Ancient History

If you read my blog entitled “Before You Write” which was about how disorganized I was in my early writing days, you know I had a box filled with various versions of a book entitled Training Tommy which was published by a small press in 2001.  It’s not that great of a book, but it’s the first one I published on my own.  Why I was saving these old piles of paper of this manuscript in its various versions I have no idea.  That ship has sailed.

I threw out everything in that box today.  Correction, I threw out almost everything.  I saved paperclips and rubber bands and any of the paper with a blank side.  I’m a big proponent of reusing and recycling paper.  The rest of it went first into my recycling basket and I estimate I had at least twenty pounds of paper by the time I took it out to the recycling bin.  Included were past critiques from various critique partners along with queries and rejections from various publishers.  I have no idea why I kept it or why I kept it for this long.  It’s useless.

In reviewing the file folders on my shelves and my boxes of old manuscripts I discovered some other disturbing items.  One was a file folder labeled “2000 Rejections.”  Meaning, rejections from editors and agents from the year 2000.  I also discovered a file full of “Kaylee queries.”  These are (rejections) for A Month From Miami, which was published in 2009!  Again, why have I kept these?

I daresay I’ve kept every rejection from every agent and editor I ever queried.

Maybe I thought I’d need these old rejections because someday I’d have a point to prove.  I’d thumb my nose at everyone in publishing who turned me down way back when and say “nanananana” the book(s) you didn’t think were worthwhile were published by someone else.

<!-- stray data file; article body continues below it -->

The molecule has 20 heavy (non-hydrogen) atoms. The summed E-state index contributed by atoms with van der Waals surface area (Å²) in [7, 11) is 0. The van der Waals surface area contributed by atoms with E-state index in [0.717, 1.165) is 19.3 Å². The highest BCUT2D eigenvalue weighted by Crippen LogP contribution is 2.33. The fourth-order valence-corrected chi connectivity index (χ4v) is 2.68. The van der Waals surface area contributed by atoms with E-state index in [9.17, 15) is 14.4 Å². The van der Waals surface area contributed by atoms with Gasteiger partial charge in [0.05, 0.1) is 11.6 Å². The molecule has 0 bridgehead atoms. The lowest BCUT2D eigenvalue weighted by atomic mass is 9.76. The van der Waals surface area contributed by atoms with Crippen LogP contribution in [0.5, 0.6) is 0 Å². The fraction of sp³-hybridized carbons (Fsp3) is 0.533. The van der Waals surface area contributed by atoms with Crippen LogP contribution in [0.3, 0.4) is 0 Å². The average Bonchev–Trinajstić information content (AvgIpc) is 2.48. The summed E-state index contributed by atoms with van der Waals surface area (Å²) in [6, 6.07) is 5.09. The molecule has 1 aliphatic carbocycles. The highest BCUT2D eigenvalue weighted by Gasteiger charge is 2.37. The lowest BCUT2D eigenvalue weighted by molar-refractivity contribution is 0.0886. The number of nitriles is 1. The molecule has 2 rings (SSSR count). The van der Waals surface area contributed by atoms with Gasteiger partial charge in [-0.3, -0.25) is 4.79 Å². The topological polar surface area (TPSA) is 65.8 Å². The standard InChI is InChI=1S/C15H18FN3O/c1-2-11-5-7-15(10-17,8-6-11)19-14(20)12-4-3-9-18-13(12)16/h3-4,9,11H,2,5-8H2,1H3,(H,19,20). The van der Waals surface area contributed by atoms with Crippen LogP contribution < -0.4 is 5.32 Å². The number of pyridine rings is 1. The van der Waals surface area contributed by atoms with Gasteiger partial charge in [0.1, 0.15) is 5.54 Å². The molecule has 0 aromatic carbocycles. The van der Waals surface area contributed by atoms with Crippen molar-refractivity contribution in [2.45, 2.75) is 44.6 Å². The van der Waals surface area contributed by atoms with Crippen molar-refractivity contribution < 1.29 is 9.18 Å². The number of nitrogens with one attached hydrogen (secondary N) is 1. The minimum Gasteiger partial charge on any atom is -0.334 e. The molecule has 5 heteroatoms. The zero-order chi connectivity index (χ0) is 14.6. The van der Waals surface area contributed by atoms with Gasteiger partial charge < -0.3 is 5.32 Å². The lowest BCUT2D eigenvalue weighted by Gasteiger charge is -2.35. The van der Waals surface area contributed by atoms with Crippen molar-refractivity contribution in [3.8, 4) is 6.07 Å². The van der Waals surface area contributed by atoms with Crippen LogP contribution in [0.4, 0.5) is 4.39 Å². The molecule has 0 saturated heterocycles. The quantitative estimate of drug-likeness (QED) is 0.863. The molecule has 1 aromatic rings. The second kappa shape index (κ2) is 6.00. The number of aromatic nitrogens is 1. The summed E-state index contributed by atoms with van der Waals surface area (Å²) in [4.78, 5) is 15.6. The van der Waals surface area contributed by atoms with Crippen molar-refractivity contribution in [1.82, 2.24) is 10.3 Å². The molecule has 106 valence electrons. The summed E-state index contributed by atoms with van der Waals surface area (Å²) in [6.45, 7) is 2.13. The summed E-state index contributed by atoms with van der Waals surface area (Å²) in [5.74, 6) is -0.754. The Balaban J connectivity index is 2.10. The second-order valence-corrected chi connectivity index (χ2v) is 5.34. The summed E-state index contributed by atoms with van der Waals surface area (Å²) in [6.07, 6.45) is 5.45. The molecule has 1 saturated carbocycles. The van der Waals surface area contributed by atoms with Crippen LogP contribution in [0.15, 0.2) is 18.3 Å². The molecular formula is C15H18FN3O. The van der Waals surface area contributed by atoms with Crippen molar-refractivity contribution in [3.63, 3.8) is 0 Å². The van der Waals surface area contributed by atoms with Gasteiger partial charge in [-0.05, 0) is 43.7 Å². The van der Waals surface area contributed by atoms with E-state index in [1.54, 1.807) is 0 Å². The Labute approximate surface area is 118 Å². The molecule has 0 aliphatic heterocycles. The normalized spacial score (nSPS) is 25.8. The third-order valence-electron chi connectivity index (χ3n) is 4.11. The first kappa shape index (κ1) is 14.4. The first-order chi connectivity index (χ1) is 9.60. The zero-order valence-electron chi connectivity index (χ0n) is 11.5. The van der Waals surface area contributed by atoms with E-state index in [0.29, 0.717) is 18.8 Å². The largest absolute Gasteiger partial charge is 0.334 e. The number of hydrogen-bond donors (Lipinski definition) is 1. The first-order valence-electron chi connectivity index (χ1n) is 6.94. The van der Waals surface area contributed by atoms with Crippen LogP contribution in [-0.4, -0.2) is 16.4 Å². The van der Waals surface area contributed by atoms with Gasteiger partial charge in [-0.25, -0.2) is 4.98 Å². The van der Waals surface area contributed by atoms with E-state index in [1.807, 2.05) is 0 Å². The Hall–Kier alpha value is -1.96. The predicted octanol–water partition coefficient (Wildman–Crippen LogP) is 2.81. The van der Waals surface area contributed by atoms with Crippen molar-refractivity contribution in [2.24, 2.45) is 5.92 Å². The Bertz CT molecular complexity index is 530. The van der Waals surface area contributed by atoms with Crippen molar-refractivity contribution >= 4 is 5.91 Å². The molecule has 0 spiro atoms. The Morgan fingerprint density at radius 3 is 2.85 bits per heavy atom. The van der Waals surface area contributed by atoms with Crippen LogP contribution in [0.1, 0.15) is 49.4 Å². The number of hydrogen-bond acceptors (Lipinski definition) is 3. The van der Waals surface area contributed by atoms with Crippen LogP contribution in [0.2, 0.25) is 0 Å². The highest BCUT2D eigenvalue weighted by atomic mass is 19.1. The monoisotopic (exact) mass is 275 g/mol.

As if anyone would care or remember.

In a little book I have called God Calling edited by A.J. Russell, there is a passage for May 29th entitled “Forget.”  I quote part of that passage here:

“Breathe in the rich blessings of each new day—forget all that lies behind you.  Man is so made that he can carry the weight of twenty-four hours—no more.”

This entry resonates with me.  I realize I have been carrying around the weight of all those rejections for twenty-plus years.  Each time I walk into my office, they’ve been sitting there, taunting me.  Haunting me.  Even though they’ve become part of the landscape of the files on the shelves or shoved in a box somewhere, a part of me knows they’re there.

Maybe they’ve been whispering to me all these years. Saying things like, You’re not good enough.  You write trash.  No one will ever want to read what you wrote.  No one will ever publish your manuscripts.  ETC.

Maybe all these years I’ve listened to those whispers and a part of me believed it.  I’ve allowed myself to nearly drown under the weight of past rejections of my earlier efforts.  How unfair have I been to myself?

I will continue to clean out my shelves and boxes.  Instead of pitching those rejections into the recycling bin I should probably burn them to make sure they’re really gone.  I learned everything I could from them a long time ago.

They may be part of my history, but they have no part in my future.